offer to edit, and hopefully providing the soundtrack music myself. The
idea is to pitch a real production proposal to "real" video people locally.

My reaction after seeing the test was a mix of being impressed and being
a little bummed (though that's maybe too strong a word for it), because
I'm so far from being able to do these things, thinking of Mike's
performance in particular. It's sort of like seeing one of my guitar
heroes perform and realizing that I'll never be that good. The upside,
however, is that I started martial arts at a young enough age that I can
still make good progress, the only enemy being my aging body.

Friday, September 16, 2005


If I had to pick one technique that is central to aikido, it would be
iriminage, or "entering technique". Today we spent a good amount of
time working on this. I sometimes don't look forward to falling for
this technique at 7AM class. It's one of the more demanding (read:
exhausting) techniques and I sometimes don't know how I'm going to fall
for it, as it varies depending on how you are thrown. Anyway, we
practiced several variations from tsuki (punch) and I learned a new one
from Andy.

I'm trying to find a good video clip illustrating iriminage, but doh!
Tough to do. I did find a slew of "aikiblogs" over at!
I'll have to check them out. So um, anyone have any good links to video

I also had a good GET OFF THE LINE STUPID moment this morning.

Monday, September 12, 2005

Blogging in Public

I just posted this url on a local forum, so hi everybody in netland!
Drop me a line if you like, or if you want to stop by the dojo sometime,
click on the link over there on the right...

Happy surfing,

Friday, September 09, 2005

The Vibe

In many traditions there is the concept of direct transmission from
teacher to student, a type of learning that goes beyond anything like
book learning or verbal instruction. What gets transmitted is the inner
feeling of doing a technique, the underlying principle behind
everything. In aikido we are only 3 generations (depending on your
teacher) from the founder, who many consider one of the greatest martial
artists of all time. So, on a good day, if we are lucky and attentive,
we can receive the principles as transmitted from the big guy himself.

Today was a good day as 7AM classes go. I was well rested enough and
mentally present for class. It felt like a step forward.

A key comment from Jory today: I put forth too much effort in my
technique and I need to relax. The paradox of this is that it is most
visible when working with advanced students. When I'm most challenged
is when I am most likely to tense up.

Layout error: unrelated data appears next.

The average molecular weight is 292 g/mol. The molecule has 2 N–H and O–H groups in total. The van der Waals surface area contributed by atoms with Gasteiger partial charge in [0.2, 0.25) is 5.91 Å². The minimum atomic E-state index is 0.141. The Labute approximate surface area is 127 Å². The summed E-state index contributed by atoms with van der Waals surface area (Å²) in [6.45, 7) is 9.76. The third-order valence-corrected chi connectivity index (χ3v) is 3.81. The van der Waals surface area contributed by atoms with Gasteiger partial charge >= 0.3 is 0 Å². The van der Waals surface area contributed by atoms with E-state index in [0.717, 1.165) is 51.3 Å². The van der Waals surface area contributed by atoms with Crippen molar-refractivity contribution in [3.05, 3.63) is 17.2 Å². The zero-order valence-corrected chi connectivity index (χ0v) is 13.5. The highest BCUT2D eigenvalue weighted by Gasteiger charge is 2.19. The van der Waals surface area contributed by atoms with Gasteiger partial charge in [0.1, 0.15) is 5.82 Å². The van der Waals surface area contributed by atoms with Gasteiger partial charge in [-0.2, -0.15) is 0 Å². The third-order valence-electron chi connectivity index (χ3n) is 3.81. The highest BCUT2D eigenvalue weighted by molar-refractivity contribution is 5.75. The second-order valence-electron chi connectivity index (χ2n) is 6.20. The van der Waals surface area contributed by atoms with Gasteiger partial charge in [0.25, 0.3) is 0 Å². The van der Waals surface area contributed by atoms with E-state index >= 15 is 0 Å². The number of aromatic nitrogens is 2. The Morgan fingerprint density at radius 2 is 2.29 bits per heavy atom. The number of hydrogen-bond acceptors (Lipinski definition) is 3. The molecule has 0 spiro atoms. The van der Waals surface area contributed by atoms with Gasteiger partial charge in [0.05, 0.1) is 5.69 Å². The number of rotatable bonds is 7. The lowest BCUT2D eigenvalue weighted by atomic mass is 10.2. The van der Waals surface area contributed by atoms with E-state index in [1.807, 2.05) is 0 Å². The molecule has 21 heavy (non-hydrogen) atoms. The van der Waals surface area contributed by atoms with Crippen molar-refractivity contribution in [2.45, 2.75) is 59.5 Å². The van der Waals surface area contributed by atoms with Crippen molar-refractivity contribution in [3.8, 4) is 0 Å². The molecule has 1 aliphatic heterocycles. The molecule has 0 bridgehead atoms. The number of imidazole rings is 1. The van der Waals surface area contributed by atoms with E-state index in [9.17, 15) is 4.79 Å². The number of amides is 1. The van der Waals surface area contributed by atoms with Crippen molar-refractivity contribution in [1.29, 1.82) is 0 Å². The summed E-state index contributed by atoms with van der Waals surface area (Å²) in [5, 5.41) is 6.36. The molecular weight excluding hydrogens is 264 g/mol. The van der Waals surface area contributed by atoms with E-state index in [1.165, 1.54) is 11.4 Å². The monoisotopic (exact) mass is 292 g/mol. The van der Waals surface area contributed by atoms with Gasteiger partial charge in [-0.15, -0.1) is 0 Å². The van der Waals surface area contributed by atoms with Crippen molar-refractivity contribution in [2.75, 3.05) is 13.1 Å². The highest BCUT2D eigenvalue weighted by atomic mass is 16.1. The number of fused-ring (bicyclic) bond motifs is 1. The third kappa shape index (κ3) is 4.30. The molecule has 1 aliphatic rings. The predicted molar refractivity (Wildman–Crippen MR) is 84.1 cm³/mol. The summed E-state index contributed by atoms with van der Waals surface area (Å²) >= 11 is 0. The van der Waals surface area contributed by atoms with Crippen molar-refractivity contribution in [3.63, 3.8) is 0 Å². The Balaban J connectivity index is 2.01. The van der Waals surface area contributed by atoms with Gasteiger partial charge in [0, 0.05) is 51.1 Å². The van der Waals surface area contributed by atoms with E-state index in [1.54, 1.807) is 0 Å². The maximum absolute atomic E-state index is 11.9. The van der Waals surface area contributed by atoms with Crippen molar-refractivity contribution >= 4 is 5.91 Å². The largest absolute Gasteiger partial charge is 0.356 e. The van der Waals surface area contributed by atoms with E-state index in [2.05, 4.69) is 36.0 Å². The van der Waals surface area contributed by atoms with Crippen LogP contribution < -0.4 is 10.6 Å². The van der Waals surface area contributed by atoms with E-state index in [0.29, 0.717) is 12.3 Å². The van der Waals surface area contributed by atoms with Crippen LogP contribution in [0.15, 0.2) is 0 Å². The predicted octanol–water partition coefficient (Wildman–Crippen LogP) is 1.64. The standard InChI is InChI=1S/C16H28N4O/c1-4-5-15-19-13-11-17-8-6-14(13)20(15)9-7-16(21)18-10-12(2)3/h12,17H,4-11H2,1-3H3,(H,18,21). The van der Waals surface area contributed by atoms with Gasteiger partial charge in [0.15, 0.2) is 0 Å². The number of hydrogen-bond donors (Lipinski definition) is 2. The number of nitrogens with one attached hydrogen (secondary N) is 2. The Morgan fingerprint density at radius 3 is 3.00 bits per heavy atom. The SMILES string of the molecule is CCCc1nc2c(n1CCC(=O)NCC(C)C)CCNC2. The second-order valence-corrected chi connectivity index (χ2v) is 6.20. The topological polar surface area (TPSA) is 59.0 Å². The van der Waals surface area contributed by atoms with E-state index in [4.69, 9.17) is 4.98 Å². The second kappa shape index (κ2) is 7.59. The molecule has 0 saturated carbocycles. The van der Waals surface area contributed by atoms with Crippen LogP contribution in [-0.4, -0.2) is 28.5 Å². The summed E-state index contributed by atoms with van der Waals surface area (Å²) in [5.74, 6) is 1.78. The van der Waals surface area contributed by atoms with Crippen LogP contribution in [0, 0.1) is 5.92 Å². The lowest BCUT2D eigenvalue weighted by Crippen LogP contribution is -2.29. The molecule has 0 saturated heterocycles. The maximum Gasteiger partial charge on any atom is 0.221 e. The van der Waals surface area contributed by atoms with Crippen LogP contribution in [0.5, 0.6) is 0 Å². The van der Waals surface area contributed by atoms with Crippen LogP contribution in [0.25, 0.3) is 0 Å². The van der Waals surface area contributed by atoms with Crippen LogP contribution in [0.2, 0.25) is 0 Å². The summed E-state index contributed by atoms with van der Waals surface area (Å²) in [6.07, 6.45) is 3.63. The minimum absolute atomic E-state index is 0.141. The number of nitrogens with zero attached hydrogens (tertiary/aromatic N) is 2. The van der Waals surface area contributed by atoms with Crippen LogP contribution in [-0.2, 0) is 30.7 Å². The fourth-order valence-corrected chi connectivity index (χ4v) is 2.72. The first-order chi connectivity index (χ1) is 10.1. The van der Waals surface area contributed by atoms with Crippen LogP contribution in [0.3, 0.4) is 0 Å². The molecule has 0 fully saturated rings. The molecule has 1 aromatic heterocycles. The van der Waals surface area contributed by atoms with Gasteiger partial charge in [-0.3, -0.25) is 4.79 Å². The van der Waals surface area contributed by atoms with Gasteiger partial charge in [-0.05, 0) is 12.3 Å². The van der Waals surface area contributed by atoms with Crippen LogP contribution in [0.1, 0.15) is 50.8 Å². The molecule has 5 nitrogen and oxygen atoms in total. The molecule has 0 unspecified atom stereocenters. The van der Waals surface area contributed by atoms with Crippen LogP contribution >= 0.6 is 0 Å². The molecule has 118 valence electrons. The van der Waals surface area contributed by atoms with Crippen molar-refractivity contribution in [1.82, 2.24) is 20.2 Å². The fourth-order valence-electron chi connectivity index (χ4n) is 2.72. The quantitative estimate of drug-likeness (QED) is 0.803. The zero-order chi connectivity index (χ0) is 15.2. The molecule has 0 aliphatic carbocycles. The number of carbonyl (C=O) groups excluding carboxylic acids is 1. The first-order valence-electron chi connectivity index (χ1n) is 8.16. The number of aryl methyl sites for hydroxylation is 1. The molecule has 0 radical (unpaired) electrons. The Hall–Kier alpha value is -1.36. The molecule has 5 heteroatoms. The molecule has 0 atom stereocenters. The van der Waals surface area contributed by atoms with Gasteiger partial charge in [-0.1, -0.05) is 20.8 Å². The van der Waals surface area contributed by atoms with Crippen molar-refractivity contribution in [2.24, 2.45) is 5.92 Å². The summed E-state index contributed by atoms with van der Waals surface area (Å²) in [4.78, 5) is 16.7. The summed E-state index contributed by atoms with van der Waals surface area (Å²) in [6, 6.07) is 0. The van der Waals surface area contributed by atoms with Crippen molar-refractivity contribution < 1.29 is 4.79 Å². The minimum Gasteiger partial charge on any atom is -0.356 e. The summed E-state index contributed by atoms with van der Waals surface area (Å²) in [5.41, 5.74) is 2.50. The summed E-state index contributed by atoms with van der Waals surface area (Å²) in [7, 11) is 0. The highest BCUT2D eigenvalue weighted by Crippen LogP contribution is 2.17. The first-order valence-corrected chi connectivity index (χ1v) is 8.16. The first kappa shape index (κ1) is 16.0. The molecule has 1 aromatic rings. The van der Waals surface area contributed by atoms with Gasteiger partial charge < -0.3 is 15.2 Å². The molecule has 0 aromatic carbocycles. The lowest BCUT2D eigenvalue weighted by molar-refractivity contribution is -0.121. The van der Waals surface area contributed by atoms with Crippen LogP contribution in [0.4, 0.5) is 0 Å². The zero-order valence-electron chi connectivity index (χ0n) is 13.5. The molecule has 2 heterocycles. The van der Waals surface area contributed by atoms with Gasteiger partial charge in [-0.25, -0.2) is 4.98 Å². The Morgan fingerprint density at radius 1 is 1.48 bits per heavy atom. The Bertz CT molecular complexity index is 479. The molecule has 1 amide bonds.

Sarah and Dan were there this AM, both working toward their tests next week!

I'm still nursing my shoulder injury, but it is noticeably better today,
no doubt due to my attempt to not sleep on my left side. I was actually
debating whether I should keep practicing, or whether I should take a
couple of weeks off. I'm glad I stuck it out. The upside of being
injured is that I pay more attention to keeping myself safe--I don't try
anything too stupid.

Thursday, September 08, 2005

Test Anxiety

I have been realizing that I have a fair amount of "test anxiety"
regarding promotional exams. This is no doubt due to my difficulty
testing for shodan (in TSD) when I was young, a tale too long to tell
here. The scars are still there, though I like to think I'm stronger for
the experience. There is, I think, also an element of wanting to be a
"carefree" beginner for as long as I can hold onto that idea, sort of
avoiding the responsibility that comes along with knowing what I'm doing.

I remember when I was a young guitar student who never practiced much.
One cop out line I would use was: but I'm pretty good for a ___ year
old, right? I started playing when I was about 8 years old, so that line
served me well for a while. In 1987 I took a course called Guitar Craft
(, taught by a guy named Robert Fripp of King
Crimson fame. One thing I remembered him saying was that for many of us
it was quite a shock to realize that, yes, in fact we really are THAT
bad! Up until then we could sort of get by on our "licks", but having to
learn how to actually play, well, that's another story entirely. In GC
they have "levels" that you could say are akin to belt ranks in the
martial arts, though the requirements for each level are not clear to
me. So the first course is typically a Level 1 course, though now they
also have preparatory courses that are before Level 1. Level 3 courses
are (or were back then at any rate) 3 month residential courses, and
they have various projects and challenges beyond that. I have continued
playing "GC style" over the years, though I am again not practicing with
any regularity. GC courses will hopefully be in my future.

What does GC have to do with martial arts? The approach to learning is
similar you could say. There is the notion of "quality of attention"
that relates to how we play the guitar. One aphorism (Fripp is a
constant source of aphorisms) from Guitar Craft is: “How we hold our
pick (guitar plectrum) is how we live our lives”. I could rattle off a
bunch more similarities, but suffice it to say that I draw on my GC
experiences in my aikido training. As I said previously, when we perform
a technique, our entire history presents itself.

Anyway, my *all new* goal in practice is self-preservation. I'm still
nursing a shoulder injury, so I'm swearing off high falls and generally
trying to take it easy on myself. I am also trying to take a light
attitude toward practice, and this will help in and of itself.